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January 1st, 2014
The final installment of my four-part series of articles discussing the different components I use to create my artwork will focus specifically upon the brushes that I have come to rely upon. My brush selection has developed over time and is the result of extensive experimentation with several different offerings from select manufacturers.
As an extension of an artist’s hands, brushes can be a very important variable in the creative equation. While some artists prefer synthetic brush hairs, others may prefer natural hair or a blend of natural hair and synthetic filaments. Regardless of material preferences, however, brushes can be a fairly expensive investment. Professional artists often amass a large selection over the course of their careers before eventually settling upon specific requirements or preferences. As can be observed from the image at the top of this post, I have also collected a large number of brushes even though I have only been painting with the watercolor medium since 2004.
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December 21st, 2013
Written to parallel and supplement Part IIIa of this four part series of watercolor painting equipment articles, this text will illustrate the palette selections I have made utilizing the paint brands discussed in my previous post. It is often just as interesting to see what particular palettes an artist has constructed as it is to know the brand of paint they use.
Before I utilize nearly every new palette, I create a test sheet. I try to test the paints on the Arches 140# cold-pressed watercolor paper that I regularly use and often will lay the test swatches out on the paper in the same manner in which they will occupy my palette. As I no longer use a palette with individual wells in favor of a bare enameled butcher tray on which to mix and utilize paint, my newer paint test sheets are a bit more haphazardly organized.
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December 14th, 2013
As Part II of this series of painting equipment articles indicated, a tightly stretched substrate is my preference for watercolor work in order to minimize buckling of the paper during wet wash applications. Even more important to my painting technique than the substrate, however, is my choice of paint. Over the years, I have utilized numerous brands of paint and admire several for their unique characteristics. I often choose a palette from a specific manufacturer based upon the character I wish a particular watercolor painting to emote. I prefer heavily granulating natural pigment paints for textural pieces or works depicting metallic objects. Conversely, I often choose very vibrant, heavily pigmented paints that possess very minimal granulation characteristics for floral work.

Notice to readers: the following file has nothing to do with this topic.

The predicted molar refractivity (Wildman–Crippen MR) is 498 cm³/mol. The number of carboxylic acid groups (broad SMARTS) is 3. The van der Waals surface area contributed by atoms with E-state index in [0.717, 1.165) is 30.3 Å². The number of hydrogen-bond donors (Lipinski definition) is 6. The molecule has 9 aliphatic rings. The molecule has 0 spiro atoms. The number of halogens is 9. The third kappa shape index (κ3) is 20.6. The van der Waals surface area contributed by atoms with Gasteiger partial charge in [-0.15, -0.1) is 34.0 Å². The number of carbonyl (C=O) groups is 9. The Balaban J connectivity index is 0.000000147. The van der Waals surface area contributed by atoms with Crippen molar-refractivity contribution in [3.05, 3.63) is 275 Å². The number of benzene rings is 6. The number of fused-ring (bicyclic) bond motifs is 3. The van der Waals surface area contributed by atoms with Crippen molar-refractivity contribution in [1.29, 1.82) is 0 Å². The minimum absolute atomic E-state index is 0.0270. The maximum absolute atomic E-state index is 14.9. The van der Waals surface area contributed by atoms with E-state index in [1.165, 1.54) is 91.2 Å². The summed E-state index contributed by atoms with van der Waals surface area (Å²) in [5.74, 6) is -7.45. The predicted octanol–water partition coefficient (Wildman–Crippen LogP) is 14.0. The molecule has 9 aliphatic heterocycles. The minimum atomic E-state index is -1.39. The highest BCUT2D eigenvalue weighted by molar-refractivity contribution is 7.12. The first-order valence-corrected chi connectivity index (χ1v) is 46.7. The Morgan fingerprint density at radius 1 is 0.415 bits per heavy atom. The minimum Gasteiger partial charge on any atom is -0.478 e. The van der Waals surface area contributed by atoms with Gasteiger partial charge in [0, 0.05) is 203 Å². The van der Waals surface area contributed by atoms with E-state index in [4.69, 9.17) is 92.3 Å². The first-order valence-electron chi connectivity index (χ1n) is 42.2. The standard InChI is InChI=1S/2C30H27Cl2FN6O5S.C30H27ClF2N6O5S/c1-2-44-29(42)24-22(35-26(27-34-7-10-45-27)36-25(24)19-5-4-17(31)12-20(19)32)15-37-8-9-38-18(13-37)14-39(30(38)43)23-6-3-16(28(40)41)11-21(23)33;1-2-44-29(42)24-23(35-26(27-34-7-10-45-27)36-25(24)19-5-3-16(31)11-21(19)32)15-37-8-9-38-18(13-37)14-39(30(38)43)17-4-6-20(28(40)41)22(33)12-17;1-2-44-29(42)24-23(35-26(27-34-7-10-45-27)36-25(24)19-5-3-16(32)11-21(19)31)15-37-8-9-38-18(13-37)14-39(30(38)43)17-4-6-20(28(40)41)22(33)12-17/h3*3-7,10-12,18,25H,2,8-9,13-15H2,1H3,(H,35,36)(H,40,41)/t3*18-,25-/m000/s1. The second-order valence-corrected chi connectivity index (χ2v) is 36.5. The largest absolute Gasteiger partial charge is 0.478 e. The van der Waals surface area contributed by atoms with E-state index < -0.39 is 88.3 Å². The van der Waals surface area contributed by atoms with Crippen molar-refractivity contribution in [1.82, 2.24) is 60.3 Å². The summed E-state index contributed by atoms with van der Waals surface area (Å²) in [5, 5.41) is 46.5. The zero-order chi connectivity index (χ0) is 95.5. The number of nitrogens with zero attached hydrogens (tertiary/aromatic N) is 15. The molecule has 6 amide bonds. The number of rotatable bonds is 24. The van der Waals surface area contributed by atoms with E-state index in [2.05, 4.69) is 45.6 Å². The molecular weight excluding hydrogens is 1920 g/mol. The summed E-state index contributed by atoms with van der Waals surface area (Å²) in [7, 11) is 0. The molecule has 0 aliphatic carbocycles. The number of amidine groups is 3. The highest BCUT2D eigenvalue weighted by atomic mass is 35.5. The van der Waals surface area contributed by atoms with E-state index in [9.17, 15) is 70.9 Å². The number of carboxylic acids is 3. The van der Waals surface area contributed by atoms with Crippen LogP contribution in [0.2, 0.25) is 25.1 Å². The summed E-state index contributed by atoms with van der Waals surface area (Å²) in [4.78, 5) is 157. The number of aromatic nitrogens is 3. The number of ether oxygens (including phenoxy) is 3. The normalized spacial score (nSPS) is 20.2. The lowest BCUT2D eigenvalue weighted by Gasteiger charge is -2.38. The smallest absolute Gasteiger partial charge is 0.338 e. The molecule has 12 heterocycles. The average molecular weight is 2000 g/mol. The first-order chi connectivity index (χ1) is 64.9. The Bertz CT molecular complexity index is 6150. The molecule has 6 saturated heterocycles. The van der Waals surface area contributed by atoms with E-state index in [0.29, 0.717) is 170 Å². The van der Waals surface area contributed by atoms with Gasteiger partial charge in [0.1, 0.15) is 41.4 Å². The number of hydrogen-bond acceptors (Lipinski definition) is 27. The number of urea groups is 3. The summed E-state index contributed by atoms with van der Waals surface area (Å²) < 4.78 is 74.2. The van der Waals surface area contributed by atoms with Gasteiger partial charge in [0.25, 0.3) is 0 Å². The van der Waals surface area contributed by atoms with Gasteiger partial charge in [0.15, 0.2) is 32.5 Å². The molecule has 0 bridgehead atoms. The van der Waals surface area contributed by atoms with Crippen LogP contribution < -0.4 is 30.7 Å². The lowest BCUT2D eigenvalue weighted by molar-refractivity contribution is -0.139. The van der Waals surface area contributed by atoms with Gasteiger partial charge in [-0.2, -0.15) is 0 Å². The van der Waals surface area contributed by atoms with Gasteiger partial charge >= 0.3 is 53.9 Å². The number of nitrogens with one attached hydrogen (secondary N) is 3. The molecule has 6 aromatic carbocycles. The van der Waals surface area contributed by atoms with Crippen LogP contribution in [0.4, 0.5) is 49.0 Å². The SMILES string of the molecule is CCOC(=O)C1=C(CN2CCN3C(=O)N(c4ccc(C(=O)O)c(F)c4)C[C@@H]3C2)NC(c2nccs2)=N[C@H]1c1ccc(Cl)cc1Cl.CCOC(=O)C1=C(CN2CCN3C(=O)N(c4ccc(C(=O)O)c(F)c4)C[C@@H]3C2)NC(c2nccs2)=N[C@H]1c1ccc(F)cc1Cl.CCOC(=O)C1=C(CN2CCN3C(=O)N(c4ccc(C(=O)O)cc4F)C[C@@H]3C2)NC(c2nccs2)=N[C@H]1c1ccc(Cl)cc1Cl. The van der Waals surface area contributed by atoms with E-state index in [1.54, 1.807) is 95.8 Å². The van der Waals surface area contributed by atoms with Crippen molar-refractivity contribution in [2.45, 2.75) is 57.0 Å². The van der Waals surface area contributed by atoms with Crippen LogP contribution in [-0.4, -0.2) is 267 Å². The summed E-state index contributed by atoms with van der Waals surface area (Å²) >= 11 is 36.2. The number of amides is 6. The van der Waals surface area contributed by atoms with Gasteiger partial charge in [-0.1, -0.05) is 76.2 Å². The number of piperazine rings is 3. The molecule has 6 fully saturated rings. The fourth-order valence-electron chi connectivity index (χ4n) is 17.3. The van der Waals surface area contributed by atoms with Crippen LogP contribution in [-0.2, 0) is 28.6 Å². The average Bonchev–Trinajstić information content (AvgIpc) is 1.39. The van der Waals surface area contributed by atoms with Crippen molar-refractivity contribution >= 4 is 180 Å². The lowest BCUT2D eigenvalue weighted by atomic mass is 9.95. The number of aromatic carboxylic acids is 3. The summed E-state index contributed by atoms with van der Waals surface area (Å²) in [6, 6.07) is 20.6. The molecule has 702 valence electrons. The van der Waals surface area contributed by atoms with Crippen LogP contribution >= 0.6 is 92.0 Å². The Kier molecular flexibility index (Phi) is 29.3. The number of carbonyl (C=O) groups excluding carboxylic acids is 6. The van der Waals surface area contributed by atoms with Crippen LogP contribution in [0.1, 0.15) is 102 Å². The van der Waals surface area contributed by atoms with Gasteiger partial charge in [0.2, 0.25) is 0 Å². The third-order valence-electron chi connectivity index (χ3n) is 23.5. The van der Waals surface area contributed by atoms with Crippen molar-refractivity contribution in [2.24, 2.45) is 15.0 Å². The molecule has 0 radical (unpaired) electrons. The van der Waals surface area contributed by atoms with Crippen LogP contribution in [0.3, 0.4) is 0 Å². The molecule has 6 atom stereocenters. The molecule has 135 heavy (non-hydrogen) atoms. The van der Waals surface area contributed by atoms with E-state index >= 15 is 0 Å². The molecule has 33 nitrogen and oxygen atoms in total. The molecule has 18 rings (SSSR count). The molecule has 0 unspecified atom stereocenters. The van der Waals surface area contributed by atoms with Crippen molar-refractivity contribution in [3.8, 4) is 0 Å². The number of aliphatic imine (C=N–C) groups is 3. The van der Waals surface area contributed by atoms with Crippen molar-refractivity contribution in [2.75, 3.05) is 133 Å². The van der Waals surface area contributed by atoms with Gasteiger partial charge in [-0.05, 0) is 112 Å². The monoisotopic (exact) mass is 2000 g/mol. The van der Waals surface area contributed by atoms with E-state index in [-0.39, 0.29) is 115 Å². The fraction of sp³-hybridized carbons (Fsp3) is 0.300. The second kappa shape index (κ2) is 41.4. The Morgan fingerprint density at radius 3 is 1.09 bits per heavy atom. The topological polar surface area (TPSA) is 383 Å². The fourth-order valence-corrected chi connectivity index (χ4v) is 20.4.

One of my early favorites consisted of a selection of Winsor & Newton tube paints housed in a Guerrilla Painter brand covered palette. The plastic palette worked nicely and I still return to the Winsor & Newton paints on occasion. The company’s Opera Rose will always be one of my favorite colors for floral work.
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December 10th, 2013
I receive a lot of inquiries from fellow artists regarding how my Powers Fine Art Studio website operates. While there is a lot of custom coding in place, there are also some really nice WordPress plugins implemented to help accomplish many of the site’s basic tasks. I thought it would be fun to share some of the plugins I use with my self-hosted WordPress installation since I have experimented with many others and these particular ones have proven to be my most trusted.
Do you have WordPress plugins that you find to be indispensable? If so, feel free to list them in this article’s comment section. I would enjoy hearing what other WordPress users are implementing.
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December 7th, 2013
As I mentioned in the first part of this series of painting equipment articles, artists make unique decisions regarding the equipment they select to create their artwork. Part I focused specifically upon the creation of an adjustable easel system designed to support a watercolor paper stretching board. While many artists find no need for a paper stretching device, I really prefer the buckle-free surface that stretched paper provides. The very wet washes I often use for a painting’s background dry more evenly without pigment settling into troughs created by a slightly wrinkled paper.
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December 1st, 2013